A Brief History

Set up in 1986 by a group of sculptor graduates from Edinburgh College of Art, Edinburgh Sculpture Workshop was an artist-run organisation for many years.

Having been housed in a draughty old railway shed for many years, in 2003 we began a capital campaign for a new building designed to meet the needs of contemporary practitioners which would provide an accessible and welcoming venue promoting interaction between artists and audiences.

With funding secured from Creative Scotland for 72% of the £3.6M costs and a land gift from the City of Edinburgh Council, we brought in the remaining funds over a five year period.

Image: Pascal Gadroy

The Bill Scott Sculpture Centre was opened in June 2012 by Fiona Hyslop MSP, Cabinet Secretary for Culture and External Affairs. Named after our inspirational Chair, Professor Bill Scott, whose vision and energy drove the capital campaign the Sculpture Centre has been designed by Sutherland Hussey Harris Architects to provide a professional working environment for artists.

In 2009 while we were finishing the first capital campaign, an incredibly generous opportunity was launched for proposals for a new cultural building which would benefit the city. Run as an open competition, the Arts Funding Prize for Edinburgh was funded by anonymous donors and administered by Foundation Scotland, and attracted applications from 13 arts organisations at the initial stage.

A shortlist of three organisations was selected by the judging panel – Izi Metzstein, Lord William Prosser, Sir Charles McKean and Colin Liddell. After twelve months of design development and public consultation which led to the development of a building we called the Creative Laboratories, Edinburgh Sculpture Workshop was awarded the £3M prize in October 2010. We were fortunate to be able to continue working with our design team on this project – Sutherland Hussey Harris Architects, David Narro Associates, Aecom, Rankin Fraser and Thomson Bethune.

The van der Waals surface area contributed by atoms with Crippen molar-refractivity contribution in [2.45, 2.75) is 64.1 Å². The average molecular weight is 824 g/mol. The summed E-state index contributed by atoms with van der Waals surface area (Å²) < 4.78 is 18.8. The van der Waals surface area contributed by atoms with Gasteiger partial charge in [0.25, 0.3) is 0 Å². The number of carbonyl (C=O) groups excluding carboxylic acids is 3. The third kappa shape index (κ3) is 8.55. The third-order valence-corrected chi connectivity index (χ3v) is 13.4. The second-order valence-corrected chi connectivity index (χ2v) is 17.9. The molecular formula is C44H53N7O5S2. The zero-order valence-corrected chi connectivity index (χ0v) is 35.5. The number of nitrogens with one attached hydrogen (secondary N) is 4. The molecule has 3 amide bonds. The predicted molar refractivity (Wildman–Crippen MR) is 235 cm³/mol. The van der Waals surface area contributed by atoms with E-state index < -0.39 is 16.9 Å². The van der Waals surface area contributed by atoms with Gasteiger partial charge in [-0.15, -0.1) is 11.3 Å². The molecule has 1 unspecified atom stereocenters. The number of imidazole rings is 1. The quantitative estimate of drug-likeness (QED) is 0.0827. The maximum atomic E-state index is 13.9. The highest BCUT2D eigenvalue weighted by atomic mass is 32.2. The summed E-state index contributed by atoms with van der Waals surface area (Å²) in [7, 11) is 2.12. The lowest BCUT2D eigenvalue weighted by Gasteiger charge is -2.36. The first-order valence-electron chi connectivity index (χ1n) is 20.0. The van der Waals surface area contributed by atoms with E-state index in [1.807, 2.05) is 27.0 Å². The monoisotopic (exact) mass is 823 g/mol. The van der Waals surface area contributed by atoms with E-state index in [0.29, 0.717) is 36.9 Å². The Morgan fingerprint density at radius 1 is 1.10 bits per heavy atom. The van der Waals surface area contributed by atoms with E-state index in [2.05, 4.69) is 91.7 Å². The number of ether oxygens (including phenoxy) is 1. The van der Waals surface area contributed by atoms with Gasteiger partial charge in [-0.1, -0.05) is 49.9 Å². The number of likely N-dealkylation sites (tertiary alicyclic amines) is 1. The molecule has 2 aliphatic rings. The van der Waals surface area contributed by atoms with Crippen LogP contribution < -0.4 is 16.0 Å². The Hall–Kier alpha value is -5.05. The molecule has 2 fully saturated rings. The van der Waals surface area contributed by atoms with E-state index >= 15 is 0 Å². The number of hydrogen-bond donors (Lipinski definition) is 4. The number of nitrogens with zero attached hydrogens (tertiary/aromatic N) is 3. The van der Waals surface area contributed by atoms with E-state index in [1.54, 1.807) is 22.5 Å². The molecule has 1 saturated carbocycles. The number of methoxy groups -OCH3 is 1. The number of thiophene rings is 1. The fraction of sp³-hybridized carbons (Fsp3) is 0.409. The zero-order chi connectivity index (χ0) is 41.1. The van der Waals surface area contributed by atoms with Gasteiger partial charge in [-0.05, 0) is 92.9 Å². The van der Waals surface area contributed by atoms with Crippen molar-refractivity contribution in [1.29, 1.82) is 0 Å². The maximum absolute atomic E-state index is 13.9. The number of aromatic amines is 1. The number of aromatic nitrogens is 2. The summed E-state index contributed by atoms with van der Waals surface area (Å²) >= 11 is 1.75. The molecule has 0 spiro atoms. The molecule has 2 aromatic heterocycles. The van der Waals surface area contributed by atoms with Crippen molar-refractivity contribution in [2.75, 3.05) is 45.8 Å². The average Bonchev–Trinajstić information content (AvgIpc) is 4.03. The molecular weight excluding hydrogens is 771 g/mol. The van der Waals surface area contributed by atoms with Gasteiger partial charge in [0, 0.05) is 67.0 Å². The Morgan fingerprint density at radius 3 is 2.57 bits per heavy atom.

The Creative Laboratories was opened in November 2014 by Richard Calvocoressi CBE.

Key Development Dates


Edinburgh Sculpture Workshop is founded by a dedicated group of artists within the Federation of Scottish Sculptors, and was constituted in 1987. With £398 funding from Edinburgh District Council and the Scottish Arts Council the group begins consultation to identify the needs of artists and arts organisations and sets about searching for a building.

Those who helped to form the founding principles of Edinburgh Sculpture Workshop include Mary Bourne, Alison Simpson, Lyndsay Howieson, Hamish Weir, Mike Dunning, Kenny Munro, Gordon Munro, Emma Mackenzie, Alison Jackson, Lucy Baird.



Edinburgh Sculpture Workshop leases 78 Albion Road in Edinburgh from WASPS where we offer professional workshop and studios for artists and pursue our aim of becoming a centre of excellence for sculptural activities within central Scotland.

The group who drive this stage of development include Anne Bevan, David Moore, Jim Ritchie, John Hunter, Julie McCran, Jo Kessel, Sue Cross, Bill Scott, William Brotherston, Lesley May Miller and Lucy Brown. From the start the group wanted to ensure that people of all ages and abilities had opportunities to be informed, inspired and challenged by contemporary visual art through high quality courses, workshops and events.

The public education programme is launched.





Edinburgh Sculpture Workshop moves to our current site in Newhaven, close to the waterfront.
The old workshops before we demolished and built the Bill Scott Sculpture Centre.



A feasibility study regarding the requirements of future premises is completed and consultation begins with artists, arts organisation and public users began around future development plans.


A new management structure is put in place which results in the appointments of Director, Irene Kernan and Assistant Director, Gordon Munro to lead the strategic development of the organisation.




Edinburgh Sculpture Workshop secures major backing (£2.3m) for the new Sculpture Centre from the Scottish Arts Council National Lottery Awards. Planning permission for the new Sculpture Centre is granted.

Funding from the Esmée Fairbairn Foundation supports the setting up of the professional development programme.


Edinburgh Sculpture Workshop is shortlisted for the £3M Arts Funding Prize for Edinburgh to fund the Creative Laboratories project which sits alongside the new Sculpture Centre. Designs for Sculpture Centre reach RIBA Stage D.




Edinburgh Sculpture Workshop is awarded the Arts Funding Prize for Edinburgh.


Construction of The Bill Scott Sculpture Centre begins.



The new Bill Scott Sculpture Centre is opened June 2012 by Fiona Hyslop MSP Cabinet Secretary for Culture and External Affairs.

Edinburgh Sculpture Workshop begins its schools programme with Victoria and Trinity Primary Schools.
New partnerships with Edinburgh College and the Royal Scottish Academy are established.


Construction work begins on the Creative Laboratories.



The Creative Laboratories was opened by Richard Calvocoressi CBE, Director of The Henry Moore Foundation.



Edinburgh Sculpture Workshop signs an agreement with The University of Edinburgh to formalise the existing partnership and support joint working in future years.



Edinburgh Sculpture Workshop is awarded a Civic Trust Award in recognition of outstanding architecture, planning and design of the built environment.